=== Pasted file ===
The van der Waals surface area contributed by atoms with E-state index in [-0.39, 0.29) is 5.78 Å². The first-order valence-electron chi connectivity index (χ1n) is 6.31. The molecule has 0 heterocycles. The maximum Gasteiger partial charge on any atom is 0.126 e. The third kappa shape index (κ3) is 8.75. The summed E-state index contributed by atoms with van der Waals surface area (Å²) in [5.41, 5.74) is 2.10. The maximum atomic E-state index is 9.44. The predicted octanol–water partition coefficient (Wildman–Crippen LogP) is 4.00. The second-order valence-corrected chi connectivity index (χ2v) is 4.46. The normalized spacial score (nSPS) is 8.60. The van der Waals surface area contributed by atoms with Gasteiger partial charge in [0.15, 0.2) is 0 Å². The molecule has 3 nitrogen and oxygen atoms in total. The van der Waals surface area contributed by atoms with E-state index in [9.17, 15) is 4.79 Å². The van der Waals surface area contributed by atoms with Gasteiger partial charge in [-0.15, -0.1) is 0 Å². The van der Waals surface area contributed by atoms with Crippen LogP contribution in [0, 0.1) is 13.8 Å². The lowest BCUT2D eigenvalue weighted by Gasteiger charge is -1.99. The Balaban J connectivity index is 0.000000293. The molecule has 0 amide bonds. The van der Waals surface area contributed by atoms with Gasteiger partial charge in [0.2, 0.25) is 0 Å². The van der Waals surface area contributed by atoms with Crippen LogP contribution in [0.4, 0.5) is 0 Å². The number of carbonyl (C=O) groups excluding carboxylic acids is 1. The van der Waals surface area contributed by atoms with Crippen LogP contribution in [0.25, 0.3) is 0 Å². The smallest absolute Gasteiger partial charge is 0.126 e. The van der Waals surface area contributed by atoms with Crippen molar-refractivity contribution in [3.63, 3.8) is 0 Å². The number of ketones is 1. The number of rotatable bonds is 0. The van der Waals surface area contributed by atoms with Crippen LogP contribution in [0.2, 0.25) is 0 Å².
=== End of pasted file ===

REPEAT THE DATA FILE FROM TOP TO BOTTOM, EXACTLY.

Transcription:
The van der Waals surface area contributed by atoms with E-state index in [-0.39, 0.29) is 5.78 Å². The first-order valence-electron chi connectivity index (χ1n) is 6.31. The molecule has 0 heterocycles. The maximum Gasteiger partial charge on any atom is 0.126 e. The third kappa shape index (κ3) is 8.75. The summed E-state index contributed by atoms with van der Waals surface area (Å²) in [5.41, 5.74) is 2.10. The maximum atomic E-state index is 9.44. The predicted octanol–water partition coefficient (Wildman–Crippen LogP) is 4.00. The second-order valence-corrected chi connectivity index (χ2v) is 4.46. The normalized spacial score (nSPS) is 8.60. The van der Waals surface area contributed by atoms with Gasteiger partial charge in [0.15, 0.2) is 0 Å². The molecule has 3 nitrogen and oxygen atoms in total. The van der Waals surface area contributed by atoms with E-state index in [9.17, 15) is 4.79 Å². The van der Waals surface area contributed by atoms with Gasteiger partial charge in [-0.15, -0.1) is 0 Å². The van der Waals surface area contributed by atoms with Crippen LogP contribution in [0, 0.1) is 13.8 Å². The lowest BCUT2D eigenvalue weighted by Gasteiger charge is -1.99. The Balaban J connectivity index is 0.000000293. The molecule has 0 amide bonds. The van der Waals surface area contributed by atoms with Gasteiger partial charge in [0.2, 0.25) is 0 Å². The van der Waals surface area contributed by atoms with Crippen LogP contribution in [0.4, 0.5) is 0 Å². The number of carbonyl (C=O) groups excluding carboxylic acids is 1. The van der Waals surface area contributed by atoms with Crippen LogP contribution in [0.25, 0.3) is 0 Å². The smallest absolute Gasteiger partial charge is 0.126 e. The van der Waals surface area contributed by atoms with Crippen molar-refractivity contribution in [3.63, 3.8) is 0 Å². The number of ketones is 1. The number of rotatable bonds is 0. The van der Waals surface area contributed by atoms with Crippen LogP contribution in [0.2, 0.25) is 0 Å².